Hungarian-Russian joint venture company Ganz Engineering and Energetics Machinery, which forms part of Russia’s State Atomic Energy Corporation Rosatom, recently signed a contract with South African partner Blue World Power Energy and Resources to supply hydro-electric equipment for the installation of a small-scale hydro-electric power plant at Mpompomo Falls, near Barberton in Mpumalanga.
Acting project integrator Rusatom International Network (RIN) president Alexander Merten notes that this was the first of many envisaged mini-hydro projects in the sub-Saharan African region.
“This is our first contract with Blue World Power and Energy Services, with a scope to install a low-yield hydro-electric power plant in South Africa,” he said in a statement.
Rosatom offers numerous energy solutions for African countries, one of the most promising being an innovative containerised mini-hydropower plant with a design capacity of up to 2 MW.
The installation requires no dam construction and causes no environmental harm to rivers and other reservoir ecology.
“These mini-hydro units have become our focus, as they are capable of bringing power quickly and efficiently to rural communities in Africa. Rosatom and ourselves have made a commitment to powering Africa through innovative technologies, such as mini-hydro,” stated Blue World Power Energy and Resources MD Gavin Carlsson.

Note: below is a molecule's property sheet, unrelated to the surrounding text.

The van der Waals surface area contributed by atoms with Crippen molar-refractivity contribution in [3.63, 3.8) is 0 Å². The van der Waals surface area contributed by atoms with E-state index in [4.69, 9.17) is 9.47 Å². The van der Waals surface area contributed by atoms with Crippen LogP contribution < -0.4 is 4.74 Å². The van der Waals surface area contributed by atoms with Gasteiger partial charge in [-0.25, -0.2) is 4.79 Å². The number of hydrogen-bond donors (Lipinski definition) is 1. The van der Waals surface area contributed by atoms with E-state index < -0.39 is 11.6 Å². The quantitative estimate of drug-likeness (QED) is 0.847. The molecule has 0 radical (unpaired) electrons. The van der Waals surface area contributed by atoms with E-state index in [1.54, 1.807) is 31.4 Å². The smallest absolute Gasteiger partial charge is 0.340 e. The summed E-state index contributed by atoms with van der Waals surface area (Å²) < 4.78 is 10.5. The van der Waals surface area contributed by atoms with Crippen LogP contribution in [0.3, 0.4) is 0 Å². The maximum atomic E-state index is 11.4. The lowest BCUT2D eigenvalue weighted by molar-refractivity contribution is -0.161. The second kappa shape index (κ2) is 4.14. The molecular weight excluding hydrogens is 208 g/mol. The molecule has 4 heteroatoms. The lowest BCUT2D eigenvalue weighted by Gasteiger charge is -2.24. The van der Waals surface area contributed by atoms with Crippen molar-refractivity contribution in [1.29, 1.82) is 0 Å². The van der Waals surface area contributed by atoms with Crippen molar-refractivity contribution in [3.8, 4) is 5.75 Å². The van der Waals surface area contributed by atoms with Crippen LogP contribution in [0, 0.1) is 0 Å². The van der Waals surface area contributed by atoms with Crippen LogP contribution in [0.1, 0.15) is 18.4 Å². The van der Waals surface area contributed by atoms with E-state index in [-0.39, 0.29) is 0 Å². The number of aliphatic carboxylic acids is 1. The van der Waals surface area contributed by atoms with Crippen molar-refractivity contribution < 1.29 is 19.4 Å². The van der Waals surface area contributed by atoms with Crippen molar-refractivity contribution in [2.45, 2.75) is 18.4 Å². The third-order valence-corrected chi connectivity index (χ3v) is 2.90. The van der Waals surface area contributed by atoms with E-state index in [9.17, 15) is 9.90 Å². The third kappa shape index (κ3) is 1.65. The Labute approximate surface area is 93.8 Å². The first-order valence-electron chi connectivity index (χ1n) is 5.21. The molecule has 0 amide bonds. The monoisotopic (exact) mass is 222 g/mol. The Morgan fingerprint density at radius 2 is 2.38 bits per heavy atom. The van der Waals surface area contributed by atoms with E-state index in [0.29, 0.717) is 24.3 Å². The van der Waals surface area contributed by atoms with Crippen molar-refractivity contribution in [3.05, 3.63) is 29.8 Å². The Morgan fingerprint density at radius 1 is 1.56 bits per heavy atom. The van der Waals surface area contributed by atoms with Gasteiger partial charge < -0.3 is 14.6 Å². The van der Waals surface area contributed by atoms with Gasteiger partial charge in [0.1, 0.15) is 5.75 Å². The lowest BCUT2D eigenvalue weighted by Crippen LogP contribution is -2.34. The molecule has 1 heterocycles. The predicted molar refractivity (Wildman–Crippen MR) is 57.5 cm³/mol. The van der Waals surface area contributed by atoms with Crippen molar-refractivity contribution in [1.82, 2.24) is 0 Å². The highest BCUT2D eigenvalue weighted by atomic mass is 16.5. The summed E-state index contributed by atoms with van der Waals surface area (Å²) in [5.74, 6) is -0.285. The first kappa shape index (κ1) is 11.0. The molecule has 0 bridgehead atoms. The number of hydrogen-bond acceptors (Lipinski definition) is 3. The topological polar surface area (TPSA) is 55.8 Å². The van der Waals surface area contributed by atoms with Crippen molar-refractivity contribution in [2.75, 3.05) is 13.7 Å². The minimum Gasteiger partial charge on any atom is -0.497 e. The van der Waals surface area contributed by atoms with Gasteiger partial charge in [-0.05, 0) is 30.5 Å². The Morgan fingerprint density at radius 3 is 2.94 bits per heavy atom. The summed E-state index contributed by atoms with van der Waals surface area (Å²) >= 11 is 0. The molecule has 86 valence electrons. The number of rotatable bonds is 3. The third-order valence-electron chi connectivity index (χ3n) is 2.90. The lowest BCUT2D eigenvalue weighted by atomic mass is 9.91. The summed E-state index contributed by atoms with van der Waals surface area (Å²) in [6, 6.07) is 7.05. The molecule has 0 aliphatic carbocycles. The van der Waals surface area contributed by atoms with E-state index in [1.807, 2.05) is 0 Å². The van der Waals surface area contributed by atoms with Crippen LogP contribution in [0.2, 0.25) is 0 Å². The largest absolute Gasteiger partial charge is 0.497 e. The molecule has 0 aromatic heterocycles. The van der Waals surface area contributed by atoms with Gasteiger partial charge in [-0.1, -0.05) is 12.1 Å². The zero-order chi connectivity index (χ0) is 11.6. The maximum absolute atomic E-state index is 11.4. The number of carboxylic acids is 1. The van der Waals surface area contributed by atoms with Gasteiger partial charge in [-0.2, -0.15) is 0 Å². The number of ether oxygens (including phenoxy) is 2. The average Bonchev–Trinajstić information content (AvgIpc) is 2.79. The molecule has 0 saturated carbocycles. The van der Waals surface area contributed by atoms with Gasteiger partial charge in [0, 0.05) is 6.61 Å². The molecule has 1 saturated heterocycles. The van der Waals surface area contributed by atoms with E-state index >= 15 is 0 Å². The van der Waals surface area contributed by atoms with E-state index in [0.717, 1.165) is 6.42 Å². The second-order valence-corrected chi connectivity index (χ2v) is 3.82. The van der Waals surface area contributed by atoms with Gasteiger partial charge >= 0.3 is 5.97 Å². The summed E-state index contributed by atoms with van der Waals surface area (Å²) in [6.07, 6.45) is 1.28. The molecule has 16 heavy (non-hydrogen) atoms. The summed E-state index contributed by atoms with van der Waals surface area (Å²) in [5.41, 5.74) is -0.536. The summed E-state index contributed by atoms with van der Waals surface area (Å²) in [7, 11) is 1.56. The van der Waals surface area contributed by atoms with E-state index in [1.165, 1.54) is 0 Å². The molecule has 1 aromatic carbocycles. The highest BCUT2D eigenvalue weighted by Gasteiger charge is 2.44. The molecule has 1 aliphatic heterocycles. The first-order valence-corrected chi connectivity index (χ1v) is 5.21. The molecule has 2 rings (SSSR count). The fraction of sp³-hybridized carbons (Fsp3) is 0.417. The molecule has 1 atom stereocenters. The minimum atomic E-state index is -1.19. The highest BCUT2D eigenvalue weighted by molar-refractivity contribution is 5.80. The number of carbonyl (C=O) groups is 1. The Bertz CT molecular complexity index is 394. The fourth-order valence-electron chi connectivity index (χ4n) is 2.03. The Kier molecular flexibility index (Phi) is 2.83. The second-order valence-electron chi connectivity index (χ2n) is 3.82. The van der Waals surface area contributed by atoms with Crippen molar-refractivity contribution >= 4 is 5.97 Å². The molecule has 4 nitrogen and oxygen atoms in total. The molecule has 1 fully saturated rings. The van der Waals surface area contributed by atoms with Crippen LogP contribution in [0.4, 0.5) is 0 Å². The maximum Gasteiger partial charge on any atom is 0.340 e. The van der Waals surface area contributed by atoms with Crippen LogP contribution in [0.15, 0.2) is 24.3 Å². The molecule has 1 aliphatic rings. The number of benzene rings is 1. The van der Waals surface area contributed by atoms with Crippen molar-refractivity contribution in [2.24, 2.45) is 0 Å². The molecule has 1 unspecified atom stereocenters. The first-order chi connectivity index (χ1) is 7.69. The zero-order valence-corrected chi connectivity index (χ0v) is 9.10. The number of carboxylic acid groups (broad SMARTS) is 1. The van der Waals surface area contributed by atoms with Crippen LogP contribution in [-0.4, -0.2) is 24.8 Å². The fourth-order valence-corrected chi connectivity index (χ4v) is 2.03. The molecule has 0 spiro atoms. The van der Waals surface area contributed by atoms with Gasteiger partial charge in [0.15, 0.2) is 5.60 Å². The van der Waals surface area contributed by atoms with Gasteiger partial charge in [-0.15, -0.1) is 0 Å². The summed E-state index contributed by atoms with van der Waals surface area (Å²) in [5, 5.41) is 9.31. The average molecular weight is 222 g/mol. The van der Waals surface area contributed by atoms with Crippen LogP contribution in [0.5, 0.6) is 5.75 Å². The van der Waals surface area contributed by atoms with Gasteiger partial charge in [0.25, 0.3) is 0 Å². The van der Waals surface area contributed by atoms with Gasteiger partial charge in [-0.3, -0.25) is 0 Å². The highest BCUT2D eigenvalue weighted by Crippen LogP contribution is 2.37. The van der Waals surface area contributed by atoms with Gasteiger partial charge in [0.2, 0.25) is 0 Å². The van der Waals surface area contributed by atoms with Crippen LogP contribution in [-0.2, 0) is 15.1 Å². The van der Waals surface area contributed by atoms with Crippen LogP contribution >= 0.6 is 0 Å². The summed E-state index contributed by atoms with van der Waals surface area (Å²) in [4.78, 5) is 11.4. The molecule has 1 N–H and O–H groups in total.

The compact container solution makes it possible to considerably reduce the commissioning time and cuts construction costs. The facility’s warranty period is 12 years, while its operational lifetime is roughly 30 years.
The plant is easily controlled and monitored remotely via satellite, a mobile communications network or the Internet, with a mobile option available.
The technology of mini hydro-electric power plants integrates well with the existing power supply infrastructure of African countries, as it requires no additional network installation, and the estimated breakeven period for a plant with a design capacity of 1 MW and a capacity factor of 93%, is three years.
Source: Engineering News